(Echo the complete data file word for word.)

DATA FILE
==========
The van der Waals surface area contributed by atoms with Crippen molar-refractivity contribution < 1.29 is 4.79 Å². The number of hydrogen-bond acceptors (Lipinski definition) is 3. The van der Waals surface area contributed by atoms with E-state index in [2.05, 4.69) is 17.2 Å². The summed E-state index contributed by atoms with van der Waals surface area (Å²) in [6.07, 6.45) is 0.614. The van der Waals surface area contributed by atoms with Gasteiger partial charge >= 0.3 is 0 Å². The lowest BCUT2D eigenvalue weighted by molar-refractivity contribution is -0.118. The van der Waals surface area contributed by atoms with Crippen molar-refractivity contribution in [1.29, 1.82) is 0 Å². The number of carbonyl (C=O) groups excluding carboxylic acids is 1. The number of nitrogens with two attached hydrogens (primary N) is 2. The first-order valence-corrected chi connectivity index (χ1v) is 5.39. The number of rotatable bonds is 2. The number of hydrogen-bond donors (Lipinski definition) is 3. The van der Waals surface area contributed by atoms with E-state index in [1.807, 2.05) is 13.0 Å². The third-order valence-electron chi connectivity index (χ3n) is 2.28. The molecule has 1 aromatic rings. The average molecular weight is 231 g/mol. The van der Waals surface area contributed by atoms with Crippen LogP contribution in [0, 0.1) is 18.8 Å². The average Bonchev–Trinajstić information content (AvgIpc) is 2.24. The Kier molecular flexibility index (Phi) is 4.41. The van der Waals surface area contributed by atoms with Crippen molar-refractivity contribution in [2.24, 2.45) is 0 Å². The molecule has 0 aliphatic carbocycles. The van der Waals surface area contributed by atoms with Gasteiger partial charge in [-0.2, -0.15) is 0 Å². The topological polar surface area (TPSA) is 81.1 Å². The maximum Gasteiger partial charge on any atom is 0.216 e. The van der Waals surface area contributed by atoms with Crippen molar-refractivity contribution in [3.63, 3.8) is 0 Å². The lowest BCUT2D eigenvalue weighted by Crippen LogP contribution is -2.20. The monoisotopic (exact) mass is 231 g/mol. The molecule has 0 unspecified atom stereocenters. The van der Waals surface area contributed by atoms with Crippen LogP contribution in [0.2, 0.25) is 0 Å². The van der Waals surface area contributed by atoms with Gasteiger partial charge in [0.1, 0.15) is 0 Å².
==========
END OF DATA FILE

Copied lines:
The van der Waals surface area contributed by atoms with Crippen molar-refractivity contribution < 1.29 is 4.79 Å². The number of hydrogen-bond acceptors (Lipinski definition) is 3. The van der Waals surface area contributed by atoms with E-state index in [2.05, 4.69) is 17.2 Å². The summed E-state index contributed by atoms with van der Waals surface area (Å²) in [6.07, 6.45) is 0.614. The van der Waals surface area contributed by atoms with Gasteiger partial charge >= 0.3 is 0 Å². The lowest BCUT2D eigenvalue weighted by molar-refractivity contribution is -0.118. The van der Waals surface area contributed by atoms with Crippen molar-refractivity contribution in [1.29, 1.82) is 0 Å². The number of carbonyl (C=O) groups excluding carboxylic acids is 1. The number of nitrogens with two attached hydrogens (primary N) is 2. The first-order valence-corrected chi connectivity index (χ1v) is 5.39. The number of rotatable bonds is 2. The number of hydrogen-bond donors (Lipinski definition) is 3. The van der Waals surface area contributed by atoms with E-state index in [1.807, 2.05) is 13.0 Å². The third-order valence-electron chi connectivity index (χ3n) is 2.28. The molecule has 1 aromatic rings. The average molecular weight is 231 g/mol. The van der Waals surface area contributed by atoms with Crippen LogP contribution in [0, 0.1) is 18.8 Å². The average Bonchev–Trinajstić information content (AvgIpc) is 2.24. The Kier molecular flexibility index (Phi) is 4.41. The van der Waals surface area contributed by atoms with Crippen molar-refractivity contribution in [2.24, 2.45) is 0 Å². The molecule has 0 aliphatic carbocycles. The van der Waals surface area contributed by atoms with Gasteiger partial charge in [-0.2, -0.15) is 0 Å². The topological polar surface area (TPSA) is 81.1 Å². The maximum Gasteiger partial charge on any atom is 0.216 e. The van der Waals surface area contributed by atoms with Crippen molar-refractivity contribution in [3.63, 3.8) is 0 Å². The lowest BCUT2D eigenvalue weighted by Crippen LogP contribution is -2.20. The monoisotopic (exact) mass is 231 g/mol. The molecule has 0 unspecified atom stereocenters. The van der Waals surface area contributed by atoms with Crippen LogP contribution in [0.2, 0.25) is 0 Å². The van der Waals surface area contributed by atoms with Gasteiger partial charge in [0.1, 0.15) is 0 Å².